108 F.3d 1376
AUSTRAL-PACIFIC FERTILIZERS, LTD., and Commercial Union
Assurance Company of Australia, Ltd., Plaintiffs-Appellants,
COOPER INDUSTRIES, INC. d/b/a Cooper Energy Group, Defendant-Appellee.
Nos. 95-4255, 95-4287.
United States Court of Appeals, Sixth Circuit.
March 18, 1997.
NOTICE: Sixth Circuit Rule 24(c) states that citation of unpublished dispositions is disfavored except for establishing res judicata, estoppel, or the law of the case and requires service of copies of cited unpublished dispositions of the Sixth Circuit.
Before: NELSON and DAUGHTREY, Circuit Judges, and COHN, District Judge.*
This appeal is from an order of the district court, dismissing the complaint filed by the plaintiff, Austral-Pacific Fertilizers, Ltd., on motion of the defendant, Cooper Industries, under Fed.R.Civ.P. 37(b). The motion was predicated on spoliation of evidence. We conclude that the dismissal was premature, because it deprived the plaintiff of an opportunity to test the defendant's assertion of inability to proceed or to present evidence of lack of actual prejudice. We therefore reverse the judgment of the district court and remand the case for further proceedings.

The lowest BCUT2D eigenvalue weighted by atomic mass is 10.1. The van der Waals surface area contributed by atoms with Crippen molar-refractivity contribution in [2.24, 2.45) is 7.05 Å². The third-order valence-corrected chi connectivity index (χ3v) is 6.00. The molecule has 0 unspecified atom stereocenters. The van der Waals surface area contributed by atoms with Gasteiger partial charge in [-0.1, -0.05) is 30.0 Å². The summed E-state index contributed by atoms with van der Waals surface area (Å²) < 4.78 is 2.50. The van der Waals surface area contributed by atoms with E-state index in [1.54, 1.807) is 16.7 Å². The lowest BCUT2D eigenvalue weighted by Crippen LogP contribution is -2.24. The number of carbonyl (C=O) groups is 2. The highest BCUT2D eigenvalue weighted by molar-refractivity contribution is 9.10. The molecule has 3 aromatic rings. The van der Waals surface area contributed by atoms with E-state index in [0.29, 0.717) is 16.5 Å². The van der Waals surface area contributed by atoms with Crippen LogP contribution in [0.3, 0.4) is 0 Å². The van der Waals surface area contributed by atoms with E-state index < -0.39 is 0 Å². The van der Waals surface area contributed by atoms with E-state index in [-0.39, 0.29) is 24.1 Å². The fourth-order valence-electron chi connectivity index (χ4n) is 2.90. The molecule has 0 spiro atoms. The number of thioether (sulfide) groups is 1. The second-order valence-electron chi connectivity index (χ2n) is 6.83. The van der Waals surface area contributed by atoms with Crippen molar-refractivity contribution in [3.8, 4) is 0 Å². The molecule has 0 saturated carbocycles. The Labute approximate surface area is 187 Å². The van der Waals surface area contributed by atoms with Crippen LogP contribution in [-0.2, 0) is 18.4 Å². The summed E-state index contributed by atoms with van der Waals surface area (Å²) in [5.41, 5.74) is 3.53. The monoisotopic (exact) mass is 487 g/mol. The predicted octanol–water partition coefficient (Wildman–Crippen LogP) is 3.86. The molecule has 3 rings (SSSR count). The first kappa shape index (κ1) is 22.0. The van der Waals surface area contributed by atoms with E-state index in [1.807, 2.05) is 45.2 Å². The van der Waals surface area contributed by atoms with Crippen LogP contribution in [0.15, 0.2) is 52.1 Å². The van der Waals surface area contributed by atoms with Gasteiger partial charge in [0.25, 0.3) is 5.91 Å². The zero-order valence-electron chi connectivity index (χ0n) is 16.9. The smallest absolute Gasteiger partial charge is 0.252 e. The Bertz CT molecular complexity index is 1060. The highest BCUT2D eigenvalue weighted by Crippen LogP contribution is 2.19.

As to the cross-appeal filed by Cooper Industries, we conclude that the district court properly denied the defendant's motion for summary judgment and affirm that portion of the judgment.
Procedural and Factual Background
In 1969, Austral-Pacific purchased an air compressor from Cooper Industries for use in their Queensland, Australia, fertilizer manufacturing plant. Over the next 17 years, Austral-Pacific bought replacement parts for the compressor from Cooper Industries on a regular basis without incident. In 1986, Austral-Pacific purchased a particular oil bearing housing from Cooper Industries, which was subsequently installed in the compressor by Austral-Pacific personnel. Approximately two weeks later, the compressor failed, causing over $2 million in property damages and lost production.